Napster should dump its "Do the Math" ad campaign before it gets embarrassing. By any calculation, its all-you-can-download Napster To Go...
Napster should dump its “Do the Math” ad campaign before it gets embarrassing. By any calculation, its all-you-can-download Napster To Go service can’t compete with the subscription plans just launched by RealNetworks and Yahoo!
These new offerings remedy the glaring flaw of Napster To Go — the way it seems to serve the record labels’ interests a little too well.
Napster To Go’s $14.95 monthly fee permits subscribers to collect all the music they want and listen to it on some Windows Media-compatible digital music players. But if they stop paying, the music stops playing. Plus getting a permanent copy to burn to CD means buying it anew at the list price of 99 cents.
RealNetworks’ Rhapsody and Yahoo!’s Music Unlimited deliver the music-for-rent idea in smarter, fairer ways.
Rhapsody lets anybody listen to 25 songs a month free and offers a 10-cent discount to subscribers who want to buy a song. Yahoo!’s service costs less than half Napster To Go’s rate and offers subscribers a steeper discount on purchases — 20 cents off each permanent download.
Both just might tempt iTunes shoppers — well, those running Windows, as neither service works on a Macintosh.
Comparing the services
Napster To Go: Subscribers pay a $14.95 monthly fee to collect all the music they want and listen to it on some Windows Media-compatible digital music players. If they stop paying, the music stops playing.
Rhapsody: Offers several levels of service, including one for free (listen to 25 songs a month free and buy songs for 99 cents each). A $4.99-a-month upgrade adds a long list of Web radio stations. An $8.99 option allows playback only on computers, while the flagship $14.99 plan includes the ability to copy these files to music players that support the latest version of Microsoft’s Windows Media software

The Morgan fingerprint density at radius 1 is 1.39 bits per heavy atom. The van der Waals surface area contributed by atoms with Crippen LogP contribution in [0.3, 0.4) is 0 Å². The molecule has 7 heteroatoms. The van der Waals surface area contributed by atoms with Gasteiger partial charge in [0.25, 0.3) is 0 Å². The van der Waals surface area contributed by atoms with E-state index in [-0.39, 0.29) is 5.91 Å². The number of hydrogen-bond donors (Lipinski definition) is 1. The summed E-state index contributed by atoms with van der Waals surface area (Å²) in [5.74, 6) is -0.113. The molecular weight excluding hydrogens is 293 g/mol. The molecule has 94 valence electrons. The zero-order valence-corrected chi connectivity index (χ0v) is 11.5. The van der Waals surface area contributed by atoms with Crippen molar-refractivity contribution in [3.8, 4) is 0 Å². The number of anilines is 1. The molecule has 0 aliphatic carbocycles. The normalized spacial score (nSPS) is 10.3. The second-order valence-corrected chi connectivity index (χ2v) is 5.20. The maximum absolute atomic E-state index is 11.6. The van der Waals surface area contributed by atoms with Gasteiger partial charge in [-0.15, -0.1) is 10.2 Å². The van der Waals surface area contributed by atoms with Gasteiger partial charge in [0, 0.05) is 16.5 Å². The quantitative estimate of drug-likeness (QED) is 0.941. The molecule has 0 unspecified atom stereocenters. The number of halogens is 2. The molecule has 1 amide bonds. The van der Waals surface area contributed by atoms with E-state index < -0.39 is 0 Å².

Yahoo!’s Music Unlimited: Pay $6.99 a month or $59.98 a year to listen to all the music you want and copy it to Windows Media-compatible players.
Seattle-based RealNetworks’ Rhapsody ( www.rhapsody.com/ ) is the weaker contender of the two, thanks to its greater cost and complexity. Debuting in late 2001 as a listen-only service, it now comes in four flavors, continuing RealNetworks’ long tradition of perplexing users with overlapping, seemingly redundant offerings.
(RealNetworks also still offers a download-only store in its separate RealPlayer software, which seems even less appealing now when compared with the clean, largely nuisance-free Rhapsody.)
At the low end, anybody can download the Rhapsody program (Windows 98 Second Edition or newer) to listen to 25 tracks a month free, out of a 1.1 million-song inventory.
They can also buy songs at 99 cents each from a million-song catalog.
The list of compatible players includes the usual Windows Media-based models but also Palm handheld organizers and — thanks to an update to Real Networks’ Harmony software — Apple iPods as well.
Despite earlier iPod revisions by Apple to quash Harmony, I had no issues moving a purchased album onto an iPod Photo and an iPod Mini. (I had major issues trying to repeat that feat with two Palm handhelds, the new Tungsten E2 and LifeDrive; Rhapsody didn’t even see them when plugged into the computer.)
A $4.99-a-month upgrade adds a long list of Web radio stations, plus the ability to create your own: Pick 10 artists you like, name the station, and click the play button.